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Pennsylvania’s Texting Law Goes Into Effect, Supersedes Philadelphia’s Cell Laws

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file photo (Getty Images)

file photo (Getty Images)

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By Jim Melwert

PHILADELPHIA (CBS) - Pennsylvania’s new no-texting-while-driving law went into effect Thursday morning. But Philadelphia’s top-cop says the law is a “step backwards” for Philadelphia.

Philadelphia’s distracted driving law was similar to New Jersey’s — no mobile devices while driving, unless you had a head-set or bluetooth. And Philadelphia police have issued 31,000 citations to drivers disobeying that law.

But today, that law in Philadelphia is gone, as the new Pennsylvania law kicks in. Cops can pull you over for texting, they can’t if you’re dialing a phone or chatting on a handset, which is a secondary offense.

“I think it actually weakened it, quite frankly,” Philadelphia Police Commissioner Charles Ramsey says of the new law. “But Harrisburg passed the law, so we have to abide by it, but I actually think it watered down what we had here in Philadelphia.”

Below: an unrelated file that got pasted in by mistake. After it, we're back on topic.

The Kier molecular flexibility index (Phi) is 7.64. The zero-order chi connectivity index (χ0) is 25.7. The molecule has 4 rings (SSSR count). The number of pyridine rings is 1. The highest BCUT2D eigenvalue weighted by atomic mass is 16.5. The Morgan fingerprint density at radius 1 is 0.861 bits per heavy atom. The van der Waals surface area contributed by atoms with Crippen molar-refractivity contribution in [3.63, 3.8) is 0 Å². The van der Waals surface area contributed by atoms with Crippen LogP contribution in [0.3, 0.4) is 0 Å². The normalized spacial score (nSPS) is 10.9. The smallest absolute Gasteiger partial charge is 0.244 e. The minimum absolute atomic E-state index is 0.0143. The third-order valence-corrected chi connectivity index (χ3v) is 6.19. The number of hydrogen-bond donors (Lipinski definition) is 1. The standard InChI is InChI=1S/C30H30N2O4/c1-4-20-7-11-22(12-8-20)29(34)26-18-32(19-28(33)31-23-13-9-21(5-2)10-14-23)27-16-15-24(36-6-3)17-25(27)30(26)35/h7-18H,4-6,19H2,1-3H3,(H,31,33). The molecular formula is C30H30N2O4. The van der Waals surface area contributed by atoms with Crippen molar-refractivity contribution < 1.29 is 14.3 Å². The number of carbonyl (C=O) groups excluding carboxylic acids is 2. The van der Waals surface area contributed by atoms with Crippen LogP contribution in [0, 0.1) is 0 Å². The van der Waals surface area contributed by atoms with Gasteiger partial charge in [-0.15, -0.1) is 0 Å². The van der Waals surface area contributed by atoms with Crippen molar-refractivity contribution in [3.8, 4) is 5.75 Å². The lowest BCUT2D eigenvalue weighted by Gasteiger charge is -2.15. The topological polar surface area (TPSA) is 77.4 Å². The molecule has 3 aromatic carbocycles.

Ramsey says they will do their best to enforce the law. But many law enforcement officials across the state have said, the way the law is worded, it’s going to be tough to prove someone was actually texting, and not just dialing their phone.

“Hopefully at some point and time, the legislators there (in Harrisburg) will realize that separating those two things out don’t make a lot of sense,” Ramsey said.

Some Philadelphia residents, tired of seeing drivers distracted by cell phones, aren’t as diplomatic.

“Let those individuals that are building this law, let them get hit by somebody who’s driving with a phone to their ear or dialing a phone and then their attitude will be a lot different.”

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